This morning you’re transferred by car and boat to the Pacuare Nature Reserve. Dinner is by candlelight against the backdrop of the rolling Caribbean sea. Tonight, you can join biologists to search for your first leatherback turtle or just relax on the breezy beach house porch.
After a late breakfast, wander along the deserted four miles of beach and study the tractor-like tracks of the previous night’s leatherback turtles. Then take an afternoon boat trip through the adjacent canals and into the reserve’s primary rainforest. Reserva Pacuara is Costa Rica’s most important nesting ground for leatherback turtles. The 1,850 acres of jungle, beaches, and canals are also home to birds such as toucans, herons, kingfishers, parrots, hummingbirds and such rainforest mammals as peccaries, two and three toed sloths, howler, spider and capuchin monkeys, the strange coatimundis, and pumas – just to name a few.
After the sun goes down, accompany one of the biologists on their turtle rounds. During nesting season, your job is to walk the beach looking for a leatherback laying eggs. When you find one, wait with the researcher until the turtle is done laying eggs. Then, have the chance to approach the turtle and assist in measuring and tagging it before the giant leatherback returns to the sea. Turtle egg poachers are a major threat to the survival of leatherbacks, so your next job is to carefully dig up the eggs and rebury them in another location so poachers cannot find the nest.
When the turtles begin to hatch later in the season, you have the chance to observe dozens and sometimes hundreds of baby leatherbacks scratching their way to the surface and making their way into the surf. The process is grueling. Hatchlings at the top of a nest often pack the sand below them so that their siblings cannot escape to the surface. This means that in the morning you might be invited to play midwife to these trapped baby turtles. By loosening the sand in certain nests, you allow hatchlings at the bottom a chance to escape to the sea to begin their lives. While the leatherbacks are hatching, 250-pound green turtles come to these same beaches to lay their eggs, and visitors can be out searching for these turtles, measuring, tagging, and hiding the nests of these endangered turtles too.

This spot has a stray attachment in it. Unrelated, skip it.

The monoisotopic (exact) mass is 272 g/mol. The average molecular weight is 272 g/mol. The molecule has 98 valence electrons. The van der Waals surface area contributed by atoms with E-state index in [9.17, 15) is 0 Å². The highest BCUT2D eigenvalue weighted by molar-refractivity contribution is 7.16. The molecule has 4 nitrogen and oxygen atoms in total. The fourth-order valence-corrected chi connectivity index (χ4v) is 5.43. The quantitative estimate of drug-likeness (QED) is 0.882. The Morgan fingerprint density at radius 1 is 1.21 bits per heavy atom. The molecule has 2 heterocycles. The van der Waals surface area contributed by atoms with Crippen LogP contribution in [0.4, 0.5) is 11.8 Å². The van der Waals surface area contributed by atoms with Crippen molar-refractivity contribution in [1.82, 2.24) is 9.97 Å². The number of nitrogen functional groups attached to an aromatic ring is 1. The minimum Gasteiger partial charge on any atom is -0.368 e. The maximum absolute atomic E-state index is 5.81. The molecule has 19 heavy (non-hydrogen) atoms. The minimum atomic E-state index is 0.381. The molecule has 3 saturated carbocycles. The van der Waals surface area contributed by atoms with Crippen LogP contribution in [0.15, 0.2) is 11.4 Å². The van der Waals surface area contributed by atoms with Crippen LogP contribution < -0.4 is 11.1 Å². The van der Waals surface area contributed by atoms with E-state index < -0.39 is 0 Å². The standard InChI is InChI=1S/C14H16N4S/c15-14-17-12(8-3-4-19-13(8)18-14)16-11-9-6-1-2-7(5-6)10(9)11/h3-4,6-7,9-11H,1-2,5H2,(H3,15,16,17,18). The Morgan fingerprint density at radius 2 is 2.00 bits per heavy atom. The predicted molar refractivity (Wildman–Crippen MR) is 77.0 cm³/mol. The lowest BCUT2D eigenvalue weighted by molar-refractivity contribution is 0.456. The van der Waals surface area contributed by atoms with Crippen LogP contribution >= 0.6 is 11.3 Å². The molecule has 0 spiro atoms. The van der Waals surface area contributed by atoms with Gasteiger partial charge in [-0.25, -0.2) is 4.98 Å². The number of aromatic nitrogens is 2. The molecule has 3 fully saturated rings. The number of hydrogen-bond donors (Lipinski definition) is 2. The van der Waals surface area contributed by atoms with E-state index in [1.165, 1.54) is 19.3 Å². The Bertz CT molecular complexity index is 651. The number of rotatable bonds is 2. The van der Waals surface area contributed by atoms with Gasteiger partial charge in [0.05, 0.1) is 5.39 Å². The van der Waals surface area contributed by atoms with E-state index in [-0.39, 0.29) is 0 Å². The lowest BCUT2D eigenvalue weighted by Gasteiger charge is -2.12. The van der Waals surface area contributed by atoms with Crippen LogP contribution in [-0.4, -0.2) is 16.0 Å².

After a late breakfast, you travel to Selva Bananito Reserve for a few days of jungle discovery and adventure. Bordering Costa Rica’s largest and most pristine nature reserve, Selva Bananito is part of the same rich ecosystem as the 1.5 million acre La Amistad International Peace Park, and is alive with hundreds of species of birds and animals such as toucans, parrots, monkeys, sloths, and the elusive jaguar and tapir.
There’s an adventure here for everyone. You have the chance to climb a giant kapok tree and enter the fascinating world of the rainforest canopy. With the encouragement of Jurgen or Sofia Stein, the brother and sister team that created the reserve, even land lovers find themselves lost in a swinging world 100 feet off the ground and buzzing with life. There’s also horseback riding through the adjacent family farm to learn about the organic tropical farming techniques that their father, Rudi Stein, has developed over the past 25 years. The farm boasts a heliconia garden brimming with enormous tropical flowers, and a half day nature trail through the surrounding primary rainforest where guests can learn about the rainforest ecology. For the adventurous there’s an all-day trip deep into the jungle where a dip in a pool below a 70-foot waterfall is the just reward for the effort. At the end of each day, locally-grown food is served by candlelight before you retire to the tranquil retreat of your jungle cabana.
This morning you travel towards the Class III-IV whitewater of the Pacuare River. One of Costa Rica’s most exciting whitewater trips, the Pacuare plunges through spectacular mountain gorges and passes through virgin rainforest filled with howler monkeys, toucans, sloths, ocelots, and more. This afternoon you head back to San Jose.
The turtle season runs from mid March to late August.
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